Allegheny General Hospital tests ‘bridge’ heartt
By Matthew Santoni
Published: Saturday, February 23, 2013, 8:43 p.m.
Updated: Saturday, February 23, 2013
Doctors in Pittsburgh are testing an implant that could replace a diseased or failing heart until a donor organ is found.
The SynCardia Total Artificial Heart has been used in two patients in Allegheny General Hospital in the North Side. Once implanted, it acts as a “bridge” to transplantation, restoring normal blood flow so the body can regain some health and strength lost to heart disease and be more likely to withstand the rigors of transplant surgery, said Dr. Raymond Benza, medical director of the hospital's Advanced Heart Failure, Transplantation, Mechanical Circulatory Support and Pulmonary Hypertension Program.
“A ‘bridge' is used in patients who are suitable for a transplant but are so ill that the likelihood of a successful transplant is very low,” Benza said. “The main purpose is to stabilize the patient until conditions improve.”
Though some patients can get by with a smaller pump assisting blood flow in one side of the heart, some people are sick enough that both sides are failing, said Dr. Stephen Bailey, director of the division of cardiac surgery in Allegheny General.
“The total artificial heart is another tool to get patients through the increasingly long time of waiting for an organ donor,” Bailey said. “It's a very, very good option for a small slice of the patient population, the sickest of the sick.”
Surgeons perform about 2,200 heart transplants across the United States each year, including about 25 in Allegheny General, he said.
UPMC, the largest hospital system in Western Pennsylvania, did 23 heart transplants last year, according to spokeswoman Jennifer Yates.
Dr. Robert Kormos, director of the artificial heart program at UPMC, said its hospitals have access to the SynCardia device but tend not to receive patients sick enough to require it.
“It depends on your patient profile,” he said. “We've been focusing on getting our referring physicians to send us patients before they reach that ‘crash and burn' stage.”
Kormos said he helps operate a database tracking about 8,000 patients since 2005 who have got implants to help pump blood. Only about 2 percent got total artificial hearts.
The first patient to receive the device in Allegheny General was a 62-year-old Pittsburgh native in February. With the artificial heart, his condition improved enough that was able to receive a donated heart, but he died in November from complications of the transplant, according to West Penn Allegheny Health System spokesman Dan Laurent.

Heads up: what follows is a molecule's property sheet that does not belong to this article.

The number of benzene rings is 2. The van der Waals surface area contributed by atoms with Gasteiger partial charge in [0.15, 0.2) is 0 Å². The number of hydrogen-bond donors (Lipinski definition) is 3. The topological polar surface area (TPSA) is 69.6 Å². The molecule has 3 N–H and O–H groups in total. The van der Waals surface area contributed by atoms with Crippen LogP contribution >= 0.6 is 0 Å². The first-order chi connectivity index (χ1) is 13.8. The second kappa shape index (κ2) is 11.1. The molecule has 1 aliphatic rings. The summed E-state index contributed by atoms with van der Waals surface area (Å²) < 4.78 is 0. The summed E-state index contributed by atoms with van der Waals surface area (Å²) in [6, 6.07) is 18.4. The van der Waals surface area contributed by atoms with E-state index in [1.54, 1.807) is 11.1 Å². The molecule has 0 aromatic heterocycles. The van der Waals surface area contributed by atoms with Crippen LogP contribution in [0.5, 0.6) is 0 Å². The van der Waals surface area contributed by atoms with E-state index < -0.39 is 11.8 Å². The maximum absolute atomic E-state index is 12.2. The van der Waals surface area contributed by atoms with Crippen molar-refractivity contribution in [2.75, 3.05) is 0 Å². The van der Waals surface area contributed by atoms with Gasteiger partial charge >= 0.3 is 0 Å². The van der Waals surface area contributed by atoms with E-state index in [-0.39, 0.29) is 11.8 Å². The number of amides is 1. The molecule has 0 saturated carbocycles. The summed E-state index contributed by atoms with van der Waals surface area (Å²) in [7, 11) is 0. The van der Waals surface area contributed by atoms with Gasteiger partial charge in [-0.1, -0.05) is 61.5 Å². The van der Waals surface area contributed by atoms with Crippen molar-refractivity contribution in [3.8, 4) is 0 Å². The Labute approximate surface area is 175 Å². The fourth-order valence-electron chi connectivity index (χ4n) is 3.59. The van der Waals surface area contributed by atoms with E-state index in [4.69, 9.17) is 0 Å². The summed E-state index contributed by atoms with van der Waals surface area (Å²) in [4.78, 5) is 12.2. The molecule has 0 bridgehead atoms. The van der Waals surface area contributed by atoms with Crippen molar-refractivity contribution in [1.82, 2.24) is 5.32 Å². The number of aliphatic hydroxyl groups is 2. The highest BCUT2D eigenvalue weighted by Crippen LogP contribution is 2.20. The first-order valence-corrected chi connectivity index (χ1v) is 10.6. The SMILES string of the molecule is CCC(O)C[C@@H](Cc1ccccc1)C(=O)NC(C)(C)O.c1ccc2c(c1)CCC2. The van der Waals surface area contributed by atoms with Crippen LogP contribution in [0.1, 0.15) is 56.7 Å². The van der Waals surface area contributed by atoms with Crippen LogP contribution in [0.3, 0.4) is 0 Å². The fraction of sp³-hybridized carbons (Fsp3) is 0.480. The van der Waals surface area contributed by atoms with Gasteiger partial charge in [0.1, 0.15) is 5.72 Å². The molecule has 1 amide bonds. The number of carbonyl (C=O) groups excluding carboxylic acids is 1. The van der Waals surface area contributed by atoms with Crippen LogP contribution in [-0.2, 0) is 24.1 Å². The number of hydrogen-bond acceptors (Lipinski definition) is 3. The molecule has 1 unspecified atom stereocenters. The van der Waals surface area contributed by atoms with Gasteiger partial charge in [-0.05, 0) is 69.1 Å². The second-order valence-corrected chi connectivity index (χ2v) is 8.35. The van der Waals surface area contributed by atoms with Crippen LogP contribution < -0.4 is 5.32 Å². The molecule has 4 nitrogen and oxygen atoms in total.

A second patient, who received the artificial heart in April, died four weeks later as a result of a stroke.
The patients' families declined to be interviewed.
Since the earliest versions of the device were introduced in 1982, 475 patients have received total artificial hearts, almost all of them as a bridge to transplants, said SynCardia spokesman Don Isaacs.
To implant the device, surgeons remove almost all of the diseased heart, leaving the left and right atria, aorta and pulmonary artery intact. They attach a set of connectors and two mechanical pumps to what remains of the heart, with a pair of tubes connecting through the skin to a console that provides power and control for the system. The process takes five or six hours, Bentley said.
Benza said the Food and Drug Administration is evaluating a “portable” console, about the size of a rolling suitcase, that could allow patients to leave the hospital and wait at home for a donor heart or keep the artificial heart long term.
Allegheny General continues to seek candidates for the procedure. Benza said an ideal candidate would be someone in earlier stages of heart failure who might be more responsive to the implant than past patients.
Matthew Santoni is a staff writer for Trib Total Media. He can be reached at 412-380-5625 or email@example.com.
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